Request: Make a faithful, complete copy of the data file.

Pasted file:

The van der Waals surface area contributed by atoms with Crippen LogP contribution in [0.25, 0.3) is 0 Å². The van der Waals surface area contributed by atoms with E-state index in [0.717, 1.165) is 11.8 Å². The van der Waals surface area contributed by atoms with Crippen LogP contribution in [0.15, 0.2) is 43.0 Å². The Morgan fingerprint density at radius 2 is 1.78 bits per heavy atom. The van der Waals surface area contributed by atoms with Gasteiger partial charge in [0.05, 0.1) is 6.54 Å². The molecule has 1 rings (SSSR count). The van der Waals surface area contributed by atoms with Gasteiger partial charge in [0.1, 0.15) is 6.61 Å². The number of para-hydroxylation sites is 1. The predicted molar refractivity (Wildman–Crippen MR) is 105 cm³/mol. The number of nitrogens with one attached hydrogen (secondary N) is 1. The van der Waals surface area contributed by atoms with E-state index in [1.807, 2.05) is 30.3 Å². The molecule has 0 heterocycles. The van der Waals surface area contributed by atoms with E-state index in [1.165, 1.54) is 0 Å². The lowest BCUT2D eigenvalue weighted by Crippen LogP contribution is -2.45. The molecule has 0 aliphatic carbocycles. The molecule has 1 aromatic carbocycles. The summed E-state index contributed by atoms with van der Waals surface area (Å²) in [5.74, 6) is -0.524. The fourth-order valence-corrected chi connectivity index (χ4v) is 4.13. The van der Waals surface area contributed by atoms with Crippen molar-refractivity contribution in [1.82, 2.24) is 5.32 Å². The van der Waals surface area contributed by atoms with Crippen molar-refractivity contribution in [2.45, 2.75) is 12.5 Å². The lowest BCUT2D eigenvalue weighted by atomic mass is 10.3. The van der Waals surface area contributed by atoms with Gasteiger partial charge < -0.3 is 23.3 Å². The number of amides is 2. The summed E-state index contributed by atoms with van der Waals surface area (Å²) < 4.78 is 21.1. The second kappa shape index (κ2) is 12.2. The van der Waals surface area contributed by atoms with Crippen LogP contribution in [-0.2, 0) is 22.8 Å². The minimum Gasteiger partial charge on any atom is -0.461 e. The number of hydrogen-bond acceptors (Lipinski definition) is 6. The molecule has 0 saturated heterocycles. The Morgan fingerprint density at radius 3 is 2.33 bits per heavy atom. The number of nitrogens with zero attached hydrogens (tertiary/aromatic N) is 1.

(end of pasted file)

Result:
The van der Waals surface area contributed by atoms with Crippen LogP contribution in [0.25, 0.3) is 0 Å². The van der Waals surface area contributed by atoms with E-state index in [0.717, 1.165) is 11.8 Å². The van der Waals surface area contributed by atoms with Crippen LogP contribution in [0.15, 0.2) is 43.0 Å². The Morgan fingerprint density at radius 2 is 1.78 bits per heavy atom. The van der Waals surface area contributed by atoms with Gasteiger partial charge in [0.05, 0.1) is 6.54 Å². The molecule has 1 rings (SSSR count). The van der Waals surface area contributed by atoms with Gasteiger partial charge in [0.1, 0.15) is 6.61 Å². The number of para-hydroxylation sites is 1. The predicted molar refractivity (Wildman–Crippen MR) is 105 cm³/mol. The number of nitrogens with one attached hydrogen (secondary N) is 1. The van der Waals surface area contributed by atoms with E-state index in [1.807, 2.05) is 30.3 Å². The molecule has 0 heterocycles. The van der Waals surface area contributed by atoms with E-state index in [1.165, 1.54) is 0 Å². The lowest BCUT2D eigenvalue weighted by Crippen LogP contribution is -2.45. The molecule has 0 aliphatic carbocycles. The molecule has 1 aromatic carbocycles. The summed E-state index contributed by atoms with van der Waals surface area (Å²) in [5.74, 6) is -0.524. The fourth-order valence-corrected chi connectivity index (χ4v) is 4.13. The van der Waals surface area contributed by atoms with Crippen molar-refractivity contribution in [1.82, 2.24) is 5.32 Å². The van der Waals surface area contributed by atoms with Crippen molar-refractivity contribution in [2.45, 2.75) is 12.5 Å². The lowest BCUT2D eigenvalue weighted by atomic mass is 10.3. The van der Waals surface area contributed by atoms with Gasteiger partial charge < -0.3 is 23.3 Å². The number of amides is 2. The summed E-state index contributed by atoms with van der Waals surface area (Å²) < 4.78 is 21.1. The second kappa shape index (κ2) is 12.2. The van der Waals surface area contributed by atoms with Crippen LogP contribution in [-0.2, 0) is 22.8 Å². The minimum Gasteiger partial charge on any atom is -0.461 e. The number of hydrogen-bond acceptors (Lipinski definition) is 6. The molecule has 0 saturated heterocycles. The Morgan fingerprint density at radius 3 is 2.33 bits per heavy atom. The number of nitrogens with zero attached hydrogens (tertiary/aromatic N) is 1.